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Editorial | Sunday, 03 May 2009
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Reinstate those voters

Last Sunday, MaltaToday revealed that the names of almost 1,000 EU voters, registered to vote in the 2004 EP elections, had been deleted from the register ahead of the European elections in June.
Judging only by the Electoral Commission’s reaction to this revelation – which was to individually inform these voters that they have until Friday 8 May to file a writ against their removal in court – it seems the gravity of this situation has not yet dawned on Evans Building in Valletta.
The same cannot be said for the European Parliament and Commission’s respective representations, which rightly deem this state of affairs as unacceptable in an EU member state. In a joint letter to the Chief Electoral Commissioner this week, both offices declared that they “consider participation in the European Elections as a crucial political right and fundamental tenet of European Citizenship, and cannot be denied simply because of a case of miscommunication.”
For this reason they urged the Electoral Commission “to do all in its power to greatly facilitate the procedures for those bona fide non-Maltese EU citizens resident in Malta to regain their right to vote.”
However, the Electoral Commission appears to have no intention of heeding this advice. Far from facilitating procedures for these disenfranchised voters, it has merely treated their case on the same basis as the inevitable objections brought forward by the main political parties with the publication of every electoral register.
Effectively, what these 960 voters are being told is that if they want to exercise their right to vote in European elections – a right which should automatically be theirs by virtue of citizenship in the EU, and not through any generosity on the part of the Electoral Commission – they will now have to fight for it in court.
Needless to add, this is a grossly unsatisfactory response. For one thing, it is to say the least odd that the Commission would individually write to each voter only now... when prior to the publication of this register on April 20, the same citizens were never informed by any means that they were expected to re-register for inclusion in the first place.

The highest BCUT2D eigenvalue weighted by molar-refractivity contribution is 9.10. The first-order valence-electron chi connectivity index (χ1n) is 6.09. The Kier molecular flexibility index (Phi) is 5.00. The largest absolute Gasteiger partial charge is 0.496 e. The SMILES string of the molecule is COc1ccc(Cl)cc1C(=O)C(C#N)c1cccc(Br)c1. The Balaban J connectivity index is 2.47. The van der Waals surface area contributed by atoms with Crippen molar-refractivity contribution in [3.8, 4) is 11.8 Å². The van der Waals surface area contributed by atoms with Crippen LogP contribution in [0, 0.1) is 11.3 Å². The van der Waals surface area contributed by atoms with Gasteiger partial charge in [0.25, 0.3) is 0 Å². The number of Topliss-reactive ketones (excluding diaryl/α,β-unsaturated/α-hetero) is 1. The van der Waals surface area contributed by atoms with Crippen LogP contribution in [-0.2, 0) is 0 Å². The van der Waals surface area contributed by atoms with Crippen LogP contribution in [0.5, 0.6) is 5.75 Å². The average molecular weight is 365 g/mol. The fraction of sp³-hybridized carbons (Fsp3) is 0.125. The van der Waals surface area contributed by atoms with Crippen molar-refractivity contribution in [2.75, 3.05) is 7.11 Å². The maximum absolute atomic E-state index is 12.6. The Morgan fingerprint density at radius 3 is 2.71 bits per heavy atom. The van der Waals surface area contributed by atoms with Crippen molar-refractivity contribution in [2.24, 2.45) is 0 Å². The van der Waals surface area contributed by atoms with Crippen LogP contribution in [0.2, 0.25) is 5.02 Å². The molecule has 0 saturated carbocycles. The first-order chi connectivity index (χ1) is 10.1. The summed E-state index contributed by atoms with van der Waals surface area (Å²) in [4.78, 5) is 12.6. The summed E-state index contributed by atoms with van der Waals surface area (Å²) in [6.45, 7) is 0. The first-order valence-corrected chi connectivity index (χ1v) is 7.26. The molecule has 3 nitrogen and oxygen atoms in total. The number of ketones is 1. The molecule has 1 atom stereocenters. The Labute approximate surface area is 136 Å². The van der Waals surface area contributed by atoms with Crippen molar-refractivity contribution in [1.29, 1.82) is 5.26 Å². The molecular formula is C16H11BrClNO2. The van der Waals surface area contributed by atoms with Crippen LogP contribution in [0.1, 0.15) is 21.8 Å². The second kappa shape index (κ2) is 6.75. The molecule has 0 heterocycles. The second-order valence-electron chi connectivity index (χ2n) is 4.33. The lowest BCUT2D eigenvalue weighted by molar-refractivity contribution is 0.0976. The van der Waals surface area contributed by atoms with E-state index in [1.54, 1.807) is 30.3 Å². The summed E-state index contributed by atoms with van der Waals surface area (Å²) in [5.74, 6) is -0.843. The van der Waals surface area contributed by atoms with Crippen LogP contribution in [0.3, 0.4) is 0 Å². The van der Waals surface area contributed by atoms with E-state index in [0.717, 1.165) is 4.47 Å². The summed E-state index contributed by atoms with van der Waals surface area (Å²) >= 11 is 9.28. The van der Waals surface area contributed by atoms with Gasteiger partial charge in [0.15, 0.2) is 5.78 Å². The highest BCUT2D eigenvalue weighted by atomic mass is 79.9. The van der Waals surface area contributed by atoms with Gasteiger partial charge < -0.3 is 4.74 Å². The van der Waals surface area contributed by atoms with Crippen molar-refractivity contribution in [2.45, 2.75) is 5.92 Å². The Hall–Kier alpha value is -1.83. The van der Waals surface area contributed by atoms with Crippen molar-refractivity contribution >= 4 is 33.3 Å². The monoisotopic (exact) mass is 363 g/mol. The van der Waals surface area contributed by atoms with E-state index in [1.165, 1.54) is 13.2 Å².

Nor did the media advertising campaign run by the Electoral Commission in January and February provide sufficient information to the effect that non-Maltese voters were expected to re-register in the first place.
But most incongruous of all, the Commission appears to have absolved itself of all responsibility, and instead tried to shift the onus onto the disenfranchised citizens themselves. And yet, Chapter 354 (Article 26) of the General Elections Act expressly obliges the Commission to send written notice to any citizen before deleting his or her name from the register... not afterwards, as was done this week.
Surely, then, it is the Electoral Commission’s duty and responsibility to atone for this error by re-registering those 960 voters of its own accord – as in fact it is empowered to do by the same General Elections Act.
The Commission should do this out of respect for both letter and spirit of the accepted norms of democracy; and also as an act of simple courtesy towards the disenfranchised voters themselves, who now face an inconvenient ordeal to reclaim what should after all be theirs by right.
But there is another reason why the Electoral Commission should take immediate action to reinstate those voters: and that is to restore its own ailing credibility, and to finally convince the electorate that its main purpose is indeed to supervise free and fair elections, without undue influence or pressure from existing political forces.
A fact that has often been overlooked in this debate is that the Electoral Commission includes representatives from both the Labour Party and Nationalist Party, to the exclusion of all other political players. From this perspective, it is not surprising that the Green Party objected most vociferously to the removal of those voters: AD knows it enjoys popularity with Malta’s European ex-pat population, and it is not unreasonable to suppose that many of these voters intended to vote Green.
It would be unfortunate in the extreme – and also deleterious to the entire democratic process – if any were to conclude that the Electoral Commission may have been influenced by the presumed voting intentions of these non-Maltese resident voters, before striking them peremptorily from the register.
But unless the Electoral Commission assumes its full legal and moral responsibilities for this blatant injustice, and takes all the necessary steps to reinstate those voters, that is the overwhelming impression many are likely to receive.


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